The former goalkeeper knows there are question marks hanging over who should be between the posts as Michael Ryan alternated between Mooney, Brian Hogan, and Paul Maher during their Division 1 campaign.
But following Darren Gleeson’s retirement at the end of last season, he now expects Mooney to get the nod.
“I think he’s going to have to stick with Mooney. If you look at Darren Gleeson or myself even when I took over, the first couple of games there are always going to be moments when you’re anxious and things might a little pear-shaped. But Mooney looks like he’s the man for the job.”
Barry came in for criticism after his second-half display against Kilkenny in last month’s Division 1 final but Cummins reckons he is still the man for the position.
“It’s not ideal but behind it all Tipp will have four games in the round robin and they’ll have players coming back up front and a lot of the problems are 80-90 yards away from our own goal. Teams are going to try and isolate James Barry, they’re going to put balls under our crossbar to test our goalkeeper. That’s just the way it’s going to be but you’d hope they’d be man enough to sort it out.”
Returning Barrett to the full-back line from midfield where he was trialled this past spring would benefit Barry, reckons Cummins.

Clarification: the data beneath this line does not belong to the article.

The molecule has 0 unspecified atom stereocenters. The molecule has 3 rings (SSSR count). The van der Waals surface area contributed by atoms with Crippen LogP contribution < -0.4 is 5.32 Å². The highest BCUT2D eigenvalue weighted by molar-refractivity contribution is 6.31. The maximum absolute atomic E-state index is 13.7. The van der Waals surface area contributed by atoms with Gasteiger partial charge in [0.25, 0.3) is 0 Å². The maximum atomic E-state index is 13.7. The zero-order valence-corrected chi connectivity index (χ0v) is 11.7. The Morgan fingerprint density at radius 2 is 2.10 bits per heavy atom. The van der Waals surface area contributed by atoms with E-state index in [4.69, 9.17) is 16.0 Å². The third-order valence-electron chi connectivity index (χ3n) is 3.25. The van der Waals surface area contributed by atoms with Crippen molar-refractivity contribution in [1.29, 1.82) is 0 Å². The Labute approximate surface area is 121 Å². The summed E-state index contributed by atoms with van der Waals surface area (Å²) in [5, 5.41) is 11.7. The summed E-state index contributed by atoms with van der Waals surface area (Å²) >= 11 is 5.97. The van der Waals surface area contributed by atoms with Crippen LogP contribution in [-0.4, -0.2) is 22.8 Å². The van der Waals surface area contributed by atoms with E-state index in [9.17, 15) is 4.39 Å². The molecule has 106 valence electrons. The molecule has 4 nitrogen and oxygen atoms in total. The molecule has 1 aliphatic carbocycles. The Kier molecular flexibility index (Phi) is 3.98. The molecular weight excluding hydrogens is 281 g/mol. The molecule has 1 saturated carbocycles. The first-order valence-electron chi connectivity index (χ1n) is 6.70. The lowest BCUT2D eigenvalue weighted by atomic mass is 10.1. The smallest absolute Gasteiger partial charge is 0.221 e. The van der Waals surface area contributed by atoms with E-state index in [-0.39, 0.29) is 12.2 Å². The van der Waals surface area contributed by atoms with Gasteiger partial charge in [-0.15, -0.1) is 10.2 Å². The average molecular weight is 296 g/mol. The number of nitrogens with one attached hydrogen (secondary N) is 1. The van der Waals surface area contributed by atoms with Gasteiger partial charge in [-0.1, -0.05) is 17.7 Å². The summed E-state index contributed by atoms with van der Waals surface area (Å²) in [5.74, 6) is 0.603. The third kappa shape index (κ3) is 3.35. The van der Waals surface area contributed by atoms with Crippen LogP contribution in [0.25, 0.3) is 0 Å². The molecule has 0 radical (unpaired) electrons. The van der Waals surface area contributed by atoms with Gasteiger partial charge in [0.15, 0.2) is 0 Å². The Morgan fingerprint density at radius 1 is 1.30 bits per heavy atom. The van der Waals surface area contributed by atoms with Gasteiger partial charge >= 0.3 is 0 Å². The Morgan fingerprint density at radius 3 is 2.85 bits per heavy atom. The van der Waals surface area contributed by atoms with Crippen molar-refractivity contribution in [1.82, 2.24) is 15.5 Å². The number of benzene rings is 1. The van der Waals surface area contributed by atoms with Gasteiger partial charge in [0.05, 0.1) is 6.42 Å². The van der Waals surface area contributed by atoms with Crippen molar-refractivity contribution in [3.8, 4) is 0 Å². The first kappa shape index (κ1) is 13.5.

As for the Callanan-Jason Forde full-forward debate, the Ballybacon-Grange man feels it is not a pressing matter.
“I don’t think that’s going to be an argument until Tipperary get into July. I don’t think Seamus Callanan is going to be right to play until round three or four.
“Think about it, you all think he’s going to come in and play but he’s not superhuman; he hadn’t hit a ball in anger for 10 or 11 months. There’s a bedding-in process and that’s why this league round robin will suit Tipperary to the ground.”
In what he describes as a “rats-in-a-barrel” Munster SHC format, Cummins anticipates Tipp will benefit from only playing in Semple Stadium and the Gaelic Grounds, even though he knows how difficult the latter venue is against the home side.
Limerick is a tough place to go. My last time down there was 2013 and we were three or four points up but point after point after point and the Limerick crowd were standing in the seated stand and you could feel the pressure coming down on the pitch. If they get a sniff at all… the league semi-final in Thurles I was very impressed with them. I think they’re going to be the third team in Munster behind Tipperary and Cork.
A defeat to Limerick, he feels, wouldn’t be the end of the world for Tipperary even if might be perceived as just that by some supporters.
“There’s no panic because they have to finish top three but try telling that to the man walking down the main street in Thurles: ‘My God, we could be relegated. Tipp are shagged’. And the narrative then feeds into your players. Perception is more important than reality sometimes.”